“Life is really simple, but we insist on making it complicated.” – Confucius

This is true with Personal Finance too!  People make it complicated. Mostly this has to do with basic human behaviour and psychology:
Overthinking – which is basically thinking minus the action; Everything there is, was first a thought. So thinking is good. However, if there is no action on our thoughts, there is no output. We just keep overthinking, do nothing and complicate simple things, all in our minds.

Complexity bias – our tendency to look at something that is easy to understand, or look at it when we are in a state of confusion, and view it as having many aspects that are difficult to understand. When faced with two competing options, we are likely to choose the more complex one.

Myth of Quality – That anything complex is well thought out by intelligent people & therefore better! This is exploited by smart people in deliberately converting simple concepts into complex structures that are hard to comprehend and therefore create a myth of superiority.

Simple does not mean Easy – it just means having a clear view after cutting away the insignificant things, distractions or pointless problems which are just energy wasters.

In personal finance, people look to invest their hard-earned money in multiple options including complex ones like AIF, Portfolio Management Scheme (PMS), F & O, Commodities, Forex and so on without proper understanding. In other words – FOMO – Fear of Missing Out! In the process, they end up burning their fingers badly.   What they really need to do is to understand some simple governing principles of Personal Finance that can make all the difference.

Regular or systematic investments in the simple basic instruments like PF, PPF, FDs, RDs, MFs etc over a long period of time are much more critical than generating the “highest returns” possible.

The power of Compounding – returns generate more returns thereby building required corpus. Again, the amount invested, and time are crucial – not the highest returns.

Keep it Simple

Open a Public Provident Fund (PPF) account at the start of your career and invest any amount between 500 -1.5 Lakhs per year in it. Keep extending the PPF after 15 years and even beyond retirement.  This is the only investment which offers tax free withdrawal, which you can continue to hold till you live.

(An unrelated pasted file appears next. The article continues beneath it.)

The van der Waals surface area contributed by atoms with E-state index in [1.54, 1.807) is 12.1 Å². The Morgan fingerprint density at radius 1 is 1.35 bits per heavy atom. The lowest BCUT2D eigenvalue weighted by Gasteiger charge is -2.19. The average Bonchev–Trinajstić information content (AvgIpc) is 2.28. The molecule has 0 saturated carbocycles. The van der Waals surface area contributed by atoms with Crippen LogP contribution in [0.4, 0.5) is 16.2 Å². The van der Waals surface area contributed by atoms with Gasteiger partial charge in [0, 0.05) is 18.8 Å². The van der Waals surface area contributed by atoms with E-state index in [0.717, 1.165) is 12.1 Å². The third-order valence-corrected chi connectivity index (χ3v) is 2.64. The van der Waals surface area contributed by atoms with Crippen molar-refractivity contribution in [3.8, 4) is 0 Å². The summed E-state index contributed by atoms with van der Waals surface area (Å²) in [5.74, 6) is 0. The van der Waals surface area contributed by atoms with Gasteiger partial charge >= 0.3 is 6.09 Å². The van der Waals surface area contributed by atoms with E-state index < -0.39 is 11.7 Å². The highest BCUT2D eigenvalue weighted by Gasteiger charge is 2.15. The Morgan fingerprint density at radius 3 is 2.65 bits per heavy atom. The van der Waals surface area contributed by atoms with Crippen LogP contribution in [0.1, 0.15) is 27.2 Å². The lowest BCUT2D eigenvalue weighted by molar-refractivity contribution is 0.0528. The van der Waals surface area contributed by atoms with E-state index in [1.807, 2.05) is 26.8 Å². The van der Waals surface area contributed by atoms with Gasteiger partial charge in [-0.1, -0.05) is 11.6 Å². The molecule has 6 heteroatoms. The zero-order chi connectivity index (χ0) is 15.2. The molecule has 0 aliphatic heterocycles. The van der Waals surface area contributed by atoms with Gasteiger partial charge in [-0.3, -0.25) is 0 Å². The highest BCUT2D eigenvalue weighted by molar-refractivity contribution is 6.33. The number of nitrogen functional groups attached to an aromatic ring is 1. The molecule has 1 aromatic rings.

Start Systematic Investment Plan (SIPs) in couple of equity mutual funds for the long-term goals. Review the fund performance yearly and increase the investments as your income increases.

You can consider Recurring Deposit (RD), Fixed Deposits, Debt Mutual Funds etc for the short-term goals.

Backup plan

You need Term Insurance as a backup plan – This will come to the support of the family in case of unfortunate and untimely death of the earning member/s of the family. Here also there are complex options like term policy with return of premium, limited premium payment options, term insurance till age 100 etc which are not good for you.  Purchase online term policy as per the expense replacement method of calculation.

You also need a family floater health insurance policy beyond your corporate health insurance. This is the only way to ensure health cover beyond retirement till you live. Opt for a combination of base policy & super Top up policy to reduce the premium outgo.

Personal accident policy & critical illness policies can offer additional layer of protection.

You can also purchase insurance for your property including the contents.

Beyond this, avoid all forms of insurances including ULIPs, which are not good. Don’t purchase endowment, money back, child policy, pension policy etc.  They are not flexible and offer poor returns.

 Simplify further

Ensure that you are making proper nomination in all investments and insurances. Nominate the right person to avoid confusion later.  If you have multiple real estate assets, it is better to go for a will to ensure smooth transition in your absence.

Involve your spouse and grown-up children in the personal financial discussion in the family.

Just keep 1-2 bank accounts only – one with SBI and another with a leading private sector bank. Avoid too many bank accounts.

File the income tax returns every year much before the due date of filing the returns. It is better to use the services of a local Chartered Accountant for this to avoid any mistakes. It will not cost you more than 2000-3000 and it is worth.

Proper asset allocation and review of portfolio once in a year is very important.  There should be a mix of equity & debt in your portfolio. Allocation to equity must be gradually reduced as you near the goals through rebalancing.

If you cannot do it yourself, get professional support of a SEBI registered Fee Only Financial Planner.  You can get details of such planners from

As Albert Einstein said “Any intelligent fool can make things bigger and more complex- It takes a touch of genius and a lot of courage to move in the opposite direction




  1. Poornimaa Nagesswaren

    Simple planning and action with clarity takes an investor to reach their financial goals. Nice blog Melvin sir.

  2. Really appreciate. Your messages and guidance are really worth to those who understand the concepts & interested to WIN or eager to achieve their GOALS.
    Thanks for your support

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